The last whole picture I have of her is in my hands; it’s the one I took that summer’s afternoon. We’d parked near the river and walked. Just walked, a time when the days and our lives were both long.
She’s standing to the side of the cinema, bending slightly and then looking up at the camera.
My god, she was lovely.
I pick up the photograph lovingly, staring at the face that peers at me through the veil of time. There’s a slightly faded area at the top, near the right corner where the sun has caught the frame, slicing over the years through the thin glass.
Her eyes were so bright back then, but in the present, as I stare at the photograph, they too have faded, along with our youth and eagerness for the future.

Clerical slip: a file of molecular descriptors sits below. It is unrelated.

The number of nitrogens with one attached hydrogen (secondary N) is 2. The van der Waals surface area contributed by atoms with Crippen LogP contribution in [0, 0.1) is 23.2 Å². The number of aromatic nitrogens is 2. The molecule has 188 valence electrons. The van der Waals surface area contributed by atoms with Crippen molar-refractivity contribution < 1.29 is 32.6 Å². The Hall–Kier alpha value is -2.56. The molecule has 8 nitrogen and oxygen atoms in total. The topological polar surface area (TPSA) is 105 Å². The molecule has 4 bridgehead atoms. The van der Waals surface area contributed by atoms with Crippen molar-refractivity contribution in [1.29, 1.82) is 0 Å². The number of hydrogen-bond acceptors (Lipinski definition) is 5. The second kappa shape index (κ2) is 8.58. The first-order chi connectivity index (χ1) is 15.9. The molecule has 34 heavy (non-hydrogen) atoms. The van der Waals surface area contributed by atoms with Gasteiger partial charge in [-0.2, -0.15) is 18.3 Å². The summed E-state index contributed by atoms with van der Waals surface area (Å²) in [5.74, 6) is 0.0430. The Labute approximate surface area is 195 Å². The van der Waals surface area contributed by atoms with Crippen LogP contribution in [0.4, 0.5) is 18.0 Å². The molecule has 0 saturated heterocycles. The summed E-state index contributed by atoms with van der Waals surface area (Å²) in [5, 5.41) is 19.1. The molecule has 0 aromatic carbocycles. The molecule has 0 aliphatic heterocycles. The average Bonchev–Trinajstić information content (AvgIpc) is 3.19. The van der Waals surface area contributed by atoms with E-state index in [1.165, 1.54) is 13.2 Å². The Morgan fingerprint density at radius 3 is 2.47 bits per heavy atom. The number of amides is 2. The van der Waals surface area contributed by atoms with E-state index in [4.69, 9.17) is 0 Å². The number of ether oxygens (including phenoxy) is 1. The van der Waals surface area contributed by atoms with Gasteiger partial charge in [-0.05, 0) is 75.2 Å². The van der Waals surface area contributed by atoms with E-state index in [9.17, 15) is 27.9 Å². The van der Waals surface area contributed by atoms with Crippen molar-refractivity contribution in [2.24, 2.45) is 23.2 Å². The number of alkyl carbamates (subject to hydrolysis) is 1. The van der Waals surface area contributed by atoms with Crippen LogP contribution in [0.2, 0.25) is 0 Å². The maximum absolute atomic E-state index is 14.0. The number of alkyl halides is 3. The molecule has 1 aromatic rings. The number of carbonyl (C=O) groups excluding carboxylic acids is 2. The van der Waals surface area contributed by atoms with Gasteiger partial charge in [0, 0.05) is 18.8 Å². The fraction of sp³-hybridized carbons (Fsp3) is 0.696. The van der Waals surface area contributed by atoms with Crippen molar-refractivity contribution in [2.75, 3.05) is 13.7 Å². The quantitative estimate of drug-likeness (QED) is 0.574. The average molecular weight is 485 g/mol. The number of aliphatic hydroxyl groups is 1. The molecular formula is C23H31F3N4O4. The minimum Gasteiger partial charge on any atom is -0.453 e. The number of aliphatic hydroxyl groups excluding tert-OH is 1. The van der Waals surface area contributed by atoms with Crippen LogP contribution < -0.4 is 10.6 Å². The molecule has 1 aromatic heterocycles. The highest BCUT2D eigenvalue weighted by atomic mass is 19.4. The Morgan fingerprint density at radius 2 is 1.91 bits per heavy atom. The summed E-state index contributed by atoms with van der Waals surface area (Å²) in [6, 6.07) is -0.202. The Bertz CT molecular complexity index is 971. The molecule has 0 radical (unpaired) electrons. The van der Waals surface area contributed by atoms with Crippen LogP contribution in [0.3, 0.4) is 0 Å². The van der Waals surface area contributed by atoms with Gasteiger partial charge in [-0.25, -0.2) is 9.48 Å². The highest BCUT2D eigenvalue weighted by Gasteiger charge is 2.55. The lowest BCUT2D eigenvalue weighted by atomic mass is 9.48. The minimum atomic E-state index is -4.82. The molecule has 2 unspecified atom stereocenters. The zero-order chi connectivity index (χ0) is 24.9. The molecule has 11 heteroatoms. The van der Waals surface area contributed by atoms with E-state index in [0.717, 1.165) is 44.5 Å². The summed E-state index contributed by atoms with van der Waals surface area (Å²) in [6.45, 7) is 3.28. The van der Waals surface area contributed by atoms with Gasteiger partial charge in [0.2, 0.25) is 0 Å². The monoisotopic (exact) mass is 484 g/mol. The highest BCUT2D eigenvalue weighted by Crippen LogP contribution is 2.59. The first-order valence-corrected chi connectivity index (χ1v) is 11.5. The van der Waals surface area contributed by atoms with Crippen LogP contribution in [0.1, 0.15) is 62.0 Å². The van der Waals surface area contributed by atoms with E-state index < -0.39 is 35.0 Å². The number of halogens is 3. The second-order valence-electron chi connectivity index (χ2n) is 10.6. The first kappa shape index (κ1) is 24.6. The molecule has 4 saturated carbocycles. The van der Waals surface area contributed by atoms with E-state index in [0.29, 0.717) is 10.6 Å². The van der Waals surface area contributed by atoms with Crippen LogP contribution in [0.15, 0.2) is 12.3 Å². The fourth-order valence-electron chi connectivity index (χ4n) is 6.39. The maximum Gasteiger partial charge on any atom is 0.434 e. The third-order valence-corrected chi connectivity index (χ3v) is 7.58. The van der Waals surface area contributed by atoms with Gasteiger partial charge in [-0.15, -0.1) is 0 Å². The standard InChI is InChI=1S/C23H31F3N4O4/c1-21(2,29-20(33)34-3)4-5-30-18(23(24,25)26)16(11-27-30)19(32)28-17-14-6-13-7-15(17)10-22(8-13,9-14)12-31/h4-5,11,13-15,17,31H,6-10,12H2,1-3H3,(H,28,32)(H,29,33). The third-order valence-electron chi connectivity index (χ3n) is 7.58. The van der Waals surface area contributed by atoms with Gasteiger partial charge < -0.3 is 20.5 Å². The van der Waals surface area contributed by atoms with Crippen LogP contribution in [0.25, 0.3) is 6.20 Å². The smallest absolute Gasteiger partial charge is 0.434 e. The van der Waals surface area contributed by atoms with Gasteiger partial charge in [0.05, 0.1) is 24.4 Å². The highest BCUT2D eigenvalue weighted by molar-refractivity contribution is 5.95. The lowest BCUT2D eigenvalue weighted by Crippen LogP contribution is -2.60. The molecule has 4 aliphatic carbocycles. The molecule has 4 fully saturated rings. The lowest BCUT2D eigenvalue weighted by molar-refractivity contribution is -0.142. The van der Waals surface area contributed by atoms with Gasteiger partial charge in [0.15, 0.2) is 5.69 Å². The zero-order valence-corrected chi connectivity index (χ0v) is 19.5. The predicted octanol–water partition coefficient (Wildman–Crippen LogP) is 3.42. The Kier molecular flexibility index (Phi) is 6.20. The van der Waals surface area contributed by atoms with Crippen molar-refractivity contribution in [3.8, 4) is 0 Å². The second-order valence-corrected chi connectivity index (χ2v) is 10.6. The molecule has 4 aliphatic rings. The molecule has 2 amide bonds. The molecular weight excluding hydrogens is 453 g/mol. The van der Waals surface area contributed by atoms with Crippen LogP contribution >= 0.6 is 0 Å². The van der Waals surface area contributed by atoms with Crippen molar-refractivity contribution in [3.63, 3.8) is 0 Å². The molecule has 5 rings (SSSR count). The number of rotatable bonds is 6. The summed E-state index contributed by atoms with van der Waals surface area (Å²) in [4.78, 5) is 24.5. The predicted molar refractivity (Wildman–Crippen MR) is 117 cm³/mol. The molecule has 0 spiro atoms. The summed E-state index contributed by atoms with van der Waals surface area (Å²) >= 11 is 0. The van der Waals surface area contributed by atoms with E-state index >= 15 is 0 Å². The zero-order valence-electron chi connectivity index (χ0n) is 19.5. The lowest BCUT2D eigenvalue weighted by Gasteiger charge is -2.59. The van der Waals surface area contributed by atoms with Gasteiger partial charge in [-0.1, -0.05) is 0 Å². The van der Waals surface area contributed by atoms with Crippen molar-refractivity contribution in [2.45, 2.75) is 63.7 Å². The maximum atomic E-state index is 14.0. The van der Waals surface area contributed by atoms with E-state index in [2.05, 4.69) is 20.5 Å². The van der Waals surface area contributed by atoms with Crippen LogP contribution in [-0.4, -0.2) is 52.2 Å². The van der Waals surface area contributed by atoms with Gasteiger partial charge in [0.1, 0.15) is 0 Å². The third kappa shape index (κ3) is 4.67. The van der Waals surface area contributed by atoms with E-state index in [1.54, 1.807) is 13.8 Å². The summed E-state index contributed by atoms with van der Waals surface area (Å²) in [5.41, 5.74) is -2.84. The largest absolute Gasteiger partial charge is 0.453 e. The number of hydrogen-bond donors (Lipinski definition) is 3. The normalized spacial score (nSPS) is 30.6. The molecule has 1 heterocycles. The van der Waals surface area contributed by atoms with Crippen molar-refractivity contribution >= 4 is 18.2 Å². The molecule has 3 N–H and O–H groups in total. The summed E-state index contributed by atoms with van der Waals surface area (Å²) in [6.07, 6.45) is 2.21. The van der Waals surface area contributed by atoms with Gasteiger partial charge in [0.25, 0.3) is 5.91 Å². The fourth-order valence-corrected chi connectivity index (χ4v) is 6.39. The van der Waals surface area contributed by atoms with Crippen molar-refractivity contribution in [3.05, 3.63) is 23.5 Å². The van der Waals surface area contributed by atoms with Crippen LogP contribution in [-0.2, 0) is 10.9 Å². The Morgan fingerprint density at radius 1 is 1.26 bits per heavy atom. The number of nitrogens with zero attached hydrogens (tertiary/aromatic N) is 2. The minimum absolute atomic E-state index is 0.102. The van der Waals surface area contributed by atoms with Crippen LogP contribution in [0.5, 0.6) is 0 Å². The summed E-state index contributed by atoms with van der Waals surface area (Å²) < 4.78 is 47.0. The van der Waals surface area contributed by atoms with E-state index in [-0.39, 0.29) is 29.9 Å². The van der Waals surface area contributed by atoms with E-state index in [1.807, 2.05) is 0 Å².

The collage lies to my side, along with cuttings – so many cuttings, parts of photographs in which she appeared, once part of a whole, now lying curling and destroyed on the floor; the important parts saved and ready to be pressed under a pane of clear, new glass.
The scissors are next to me while I hold this final picture, the last one I have of her when we were still courting, before we made a life together.
I sigh, reluctant to damage the photograph, but then lift the scissors, and cut her from the paper, discarding her eyes, her face and her body to the floor with the rest of the detritus, precisely removing her from the happy memory, as she equally neatly excised me from her life almost twenty years ago.
I place the remainder with deliberation, then press it under glass and examine the result: the years with her… without her.
So much has faded, me included.
And as I stare at it, I fade a little more.